Pentagon Selects UCSD Computer Engineering Student for Prestigious New Research Award
The Pentagon's Science, Mathematics and Research for Transformation (SMART) Scholarship will provide Deborah Goshorn with a 'full ride' during the 2005-'06 academic year as she finishes her Master's degree in electrical engineering -- with a focus on digital signal processing -- at UCSD's Jacobs School of Engineering. The SMART program was established by law to promote the education, recruitment and retention of rising junior and senior undergraduate and graduate students in science, math and engineering. The DoD program is organized by the American Society for Engineering Education (ASEE).
The commitment to work for the U.S. Navy was an easy call for Goshorn, because she is already on the payroll. Last summer she was one of eleven Jacobs School students selected for internships at the Space and Naval Warfare (SPAWAR) Command Systems Center in San Diego. "The project I was working on happens to be a crucial one for the Navy," said Goshorn. "So even though my internship ended, I was hired part-time and have been working there throughout the school year as a student contractor."
SPAWAR has already indicated that it wants to hire Goshorn full-time after she receives her Master's degree next summer, and the agency is willing to task her with a project that will mesh well with her Ph.D. work. "I plan to do my Ph.D. in mathematics with an emphasis on statistics related to digital signal processing," said Goshorn. "I just talked with one of my bosses and he says that they have a lot of projects about statistics coming up, so I won't have any problem finding one that fits my interests."
While other girls who did well in math in high school have historically drifted away from math or engineering in college, Goshorn embraced both, thanks in part to her family. "My Dad is an engineer and has had a big influence on me," she said. "I think I inherited a lot of his genes, and I grew up not thinking it was strange for a girl to be an engineer, because my sister was an engineer."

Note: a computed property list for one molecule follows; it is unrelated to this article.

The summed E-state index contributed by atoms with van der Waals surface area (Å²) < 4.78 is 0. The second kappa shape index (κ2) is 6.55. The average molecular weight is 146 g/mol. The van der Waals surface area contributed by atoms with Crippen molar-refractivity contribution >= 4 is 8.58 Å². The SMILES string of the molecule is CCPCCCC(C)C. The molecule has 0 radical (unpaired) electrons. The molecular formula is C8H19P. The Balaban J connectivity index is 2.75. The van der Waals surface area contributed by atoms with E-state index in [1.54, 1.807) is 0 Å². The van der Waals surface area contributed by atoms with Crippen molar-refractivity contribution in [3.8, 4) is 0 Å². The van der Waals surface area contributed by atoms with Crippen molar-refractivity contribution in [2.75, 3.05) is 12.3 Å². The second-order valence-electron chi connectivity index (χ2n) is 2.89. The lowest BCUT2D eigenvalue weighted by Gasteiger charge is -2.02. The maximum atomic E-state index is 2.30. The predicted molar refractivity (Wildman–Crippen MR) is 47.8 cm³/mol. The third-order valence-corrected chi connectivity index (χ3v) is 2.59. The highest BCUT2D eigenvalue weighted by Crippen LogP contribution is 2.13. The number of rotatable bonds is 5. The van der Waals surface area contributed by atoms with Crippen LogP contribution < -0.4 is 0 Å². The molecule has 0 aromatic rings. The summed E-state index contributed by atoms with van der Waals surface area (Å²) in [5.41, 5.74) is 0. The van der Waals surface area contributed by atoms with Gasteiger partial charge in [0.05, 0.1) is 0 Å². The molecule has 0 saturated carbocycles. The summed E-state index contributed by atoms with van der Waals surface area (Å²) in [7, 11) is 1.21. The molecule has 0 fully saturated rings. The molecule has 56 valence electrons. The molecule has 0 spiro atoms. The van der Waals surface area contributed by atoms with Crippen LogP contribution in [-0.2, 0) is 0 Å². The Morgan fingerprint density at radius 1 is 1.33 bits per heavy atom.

"We all see the value in UCSD and especially in the Jacobs School of Engineering," she added. "Between us we will have nine degrees from the Jacobs School alone! And in the end our family of eight will finish our educations with 27 or 28 academic degrees."
Deborah herself has been studying at UCSD since she was 14 years old, when she began taking college-level calculus while still a freshman in high school. At UCSD, she did a double major in computer engineering and applied mathematics. "My Dad always says the guy with the most math wins," recalled Goshorn. "I did applied mathematics because I'm not really into the abstract math, and I did computer engineering because I knew that to be a great engineer today, you really need the programming background."
Goshorn expects to continue her research at SPAWAR even after she gets her Ph.D., but some day she also wants to teach engineering or math at the college level. "I know it's a strong desire for me to be a professor, but I don't know when the door will open," she said. "My long-range job aspiration is to continue serving our country's U.S. Navy fleet, and teach at the same time."
Last summer, Goshorn was one of three UCSD students invited to represent SPAWAR at the 2004 Naval-Industry Research & Development Partnership Conference in Washington D.C. "It was a pretty big deal and very exciting to speak with so many senior officials," she recalled. "I feel blessed to be working on national security technologies at a time when homeland security has become such a major priority for the country." It was during that conference that Goshorn was approached by a SMART official and encouraged to apply for the new scholarship.
"I think a lot of girls have a lie in their head that math is too hard for them, but it's really not," continued Goshorn. "You just need a lot of encouragement, and I got that from my family."
Goshorn is a member of the Tau Beta Pi engineering honors society at UCSD, and occasionally spoke to young girls about careers in science, math and engineering. "If you like math, then you'll really love physics, and then you'll really love engineering, because engineering is really applied, applied mathematics," she said, paraphrasing her advice to girls -- and boys -- in high school. "I think that if you really like to know how things work, then you really have the mindset of an engineer."